In many ways, the onus of filtering is moving from the recipient end to the sender end. You’d think this was much simpler – no more need to track down some bad player in a country you’ve only heard of in pub quizzes. However, when filtering mail at the sender’s side, there’s a lot less information available, so distinguishing between good and bad mail becomes much more challenging.
In addition, these servers aren’t generally sending out the personal, unique, messages that we’re all happy to receive (and indeed, a lot of those are now coming through Facebook, Slack, Twitter, or Instagram). Instead, they are commercial mail, mailing lists, notifications about the latest new startup, and product announcements. Most organizations are doing a good job of ensuring this mail only goes to people that have asked for it – but it does look a lot like the mail that people don’t want – and it’s often mail that one person will want, and another not want. Deciding what to do with this at the sender’s end is much harder than at the recipient’s.
Invasive tracking, data leaks, and spies – oh my!
Email protection isn’t just about preventing people from sending or receiving spam and malware. Increasingly, organizations are being asked (by governments, generally) to keep more information (either logs and other metadata or the actual full messages themselves) while at the same time coming under sophisticated attacks from a range of sources (some unabashedly bad, and some that believe that they are acting in the world’s best interests).
ESPs and companies that provide email services, especially those with a SaaS model, need to be more and more focused on their own security, both software and processes, to be sure that everything possible is being done to ensure that user data is never exposed, and that obligations to retain information are fulfilled. With every email leak, more users migrate away from email to a walled garden alternative, or decide that using an external service provider is an unaffordable risk.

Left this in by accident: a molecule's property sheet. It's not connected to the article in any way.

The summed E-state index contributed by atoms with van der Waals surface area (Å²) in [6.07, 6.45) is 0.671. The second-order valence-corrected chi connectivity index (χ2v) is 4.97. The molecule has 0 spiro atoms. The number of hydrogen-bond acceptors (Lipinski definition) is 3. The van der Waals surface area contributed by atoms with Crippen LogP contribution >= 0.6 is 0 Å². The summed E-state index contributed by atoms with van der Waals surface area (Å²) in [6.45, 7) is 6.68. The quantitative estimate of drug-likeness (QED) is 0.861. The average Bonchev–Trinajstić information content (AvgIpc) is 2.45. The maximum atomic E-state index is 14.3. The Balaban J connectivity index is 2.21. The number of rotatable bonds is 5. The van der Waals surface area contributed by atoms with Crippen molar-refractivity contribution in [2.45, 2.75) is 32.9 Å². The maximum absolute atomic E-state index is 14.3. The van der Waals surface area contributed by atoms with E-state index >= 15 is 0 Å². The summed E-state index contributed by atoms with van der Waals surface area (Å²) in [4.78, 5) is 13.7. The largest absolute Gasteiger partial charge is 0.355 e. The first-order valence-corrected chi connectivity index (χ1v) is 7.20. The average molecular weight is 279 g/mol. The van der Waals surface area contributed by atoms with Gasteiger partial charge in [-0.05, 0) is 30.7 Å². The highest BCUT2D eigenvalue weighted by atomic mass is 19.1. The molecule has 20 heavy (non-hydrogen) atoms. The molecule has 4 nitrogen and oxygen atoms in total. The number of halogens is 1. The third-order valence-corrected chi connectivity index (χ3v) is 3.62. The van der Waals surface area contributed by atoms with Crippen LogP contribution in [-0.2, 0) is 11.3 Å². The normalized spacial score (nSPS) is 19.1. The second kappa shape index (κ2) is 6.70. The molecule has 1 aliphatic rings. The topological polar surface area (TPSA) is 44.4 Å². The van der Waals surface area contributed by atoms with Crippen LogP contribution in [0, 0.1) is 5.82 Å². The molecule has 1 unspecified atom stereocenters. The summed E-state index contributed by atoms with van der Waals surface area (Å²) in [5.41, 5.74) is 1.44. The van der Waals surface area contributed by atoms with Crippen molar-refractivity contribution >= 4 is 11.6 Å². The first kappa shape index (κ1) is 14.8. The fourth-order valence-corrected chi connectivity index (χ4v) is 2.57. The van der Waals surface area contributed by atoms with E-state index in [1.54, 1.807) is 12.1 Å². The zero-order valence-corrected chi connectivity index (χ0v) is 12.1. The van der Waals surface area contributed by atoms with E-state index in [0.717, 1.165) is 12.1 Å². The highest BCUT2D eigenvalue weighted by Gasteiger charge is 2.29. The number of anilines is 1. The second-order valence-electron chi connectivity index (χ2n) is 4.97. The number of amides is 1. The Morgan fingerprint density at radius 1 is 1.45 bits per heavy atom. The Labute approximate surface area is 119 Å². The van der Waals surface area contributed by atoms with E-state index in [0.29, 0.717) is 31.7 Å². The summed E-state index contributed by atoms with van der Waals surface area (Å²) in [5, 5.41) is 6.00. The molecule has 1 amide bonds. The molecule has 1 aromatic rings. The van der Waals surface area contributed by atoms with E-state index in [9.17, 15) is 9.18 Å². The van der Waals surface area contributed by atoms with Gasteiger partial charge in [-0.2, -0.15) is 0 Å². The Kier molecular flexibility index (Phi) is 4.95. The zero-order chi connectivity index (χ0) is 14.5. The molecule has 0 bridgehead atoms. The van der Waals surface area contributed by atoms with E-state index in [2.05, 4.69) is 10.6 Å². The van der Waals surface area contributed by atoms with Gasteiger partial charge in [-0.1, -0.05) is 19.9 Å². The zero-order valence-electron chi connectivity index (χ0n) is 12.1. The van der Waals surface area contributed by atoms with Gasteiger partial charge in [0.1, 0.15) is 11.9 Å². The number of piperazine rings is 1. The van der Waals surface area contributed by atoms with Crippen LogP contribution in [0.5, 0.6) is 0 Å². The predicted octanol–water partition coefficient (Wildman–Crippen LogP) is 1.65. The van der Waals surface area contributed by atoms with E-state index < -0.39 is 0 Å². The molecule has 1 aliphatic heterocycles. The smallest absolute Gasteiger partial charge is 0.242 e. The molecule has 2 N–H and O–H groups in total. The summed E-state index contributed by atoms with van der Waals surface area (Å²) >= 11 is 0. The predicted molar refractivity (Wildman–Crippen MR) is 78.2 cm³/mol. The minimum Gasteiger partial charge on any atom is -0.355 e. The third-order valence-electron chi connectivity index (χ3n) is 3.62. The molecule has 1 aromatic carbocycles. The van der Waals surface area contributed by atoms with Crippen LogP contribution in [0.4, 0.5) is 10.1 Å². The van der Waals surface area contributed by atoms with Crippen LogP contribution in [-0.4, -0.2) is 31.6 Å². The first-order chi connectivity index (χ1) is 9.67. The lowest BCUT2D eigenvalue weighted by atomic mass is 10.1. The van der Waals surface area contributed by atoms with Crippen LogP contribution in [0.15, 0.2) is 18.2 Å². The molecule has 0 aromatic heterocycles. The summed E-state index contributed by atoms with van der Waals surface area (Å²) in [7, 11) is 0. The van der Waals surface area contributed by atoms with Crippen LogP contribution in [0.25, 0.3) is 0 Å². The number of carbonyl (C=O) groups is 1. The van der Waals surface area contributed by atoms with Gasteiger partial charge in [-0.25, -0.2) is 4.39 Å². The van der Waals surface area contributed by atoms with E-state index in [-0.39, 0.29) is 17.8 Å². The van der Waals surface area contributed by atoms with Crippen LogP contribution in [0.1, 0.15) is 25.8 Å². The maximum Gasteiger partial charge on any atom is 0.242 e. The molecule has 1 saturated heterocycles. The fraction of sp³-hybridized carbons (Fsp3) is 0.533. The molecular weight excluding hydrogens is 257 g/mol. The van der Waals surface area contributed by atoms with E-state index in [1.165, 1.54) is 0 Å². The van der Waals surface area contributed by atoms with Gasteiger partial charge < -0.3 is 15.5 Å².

(Increased security can make filtering harder, too. So far, end-to-end email encryption, such as with GPG, has never caught on, as it’s too complex for most users. However, we’ve seen that in modern environments, where the majority of devices are mobile and more restricted, it only takes one company to decide to make an improvement – like defaulting to TLS for all HTTP traffic – to have a phenomenal impact. If Apple or Google decided to make email encryption good enough to lick, there would be much less information available for a SaaS filtering solution).
One person’s vulnerability is another’s fascinating challenge …
I do miss the old days of rapidly chasing (and overtaking!) spammers – the challenge of a building a new filtering technique every week was invigorating. However, the challenges that confront the industry (and the above are just three) now that it has matured are a lot harder in many ways, and I’m glad that I’m working on those, along with many talented colleagues here and elsewhere, as an older and wiser person.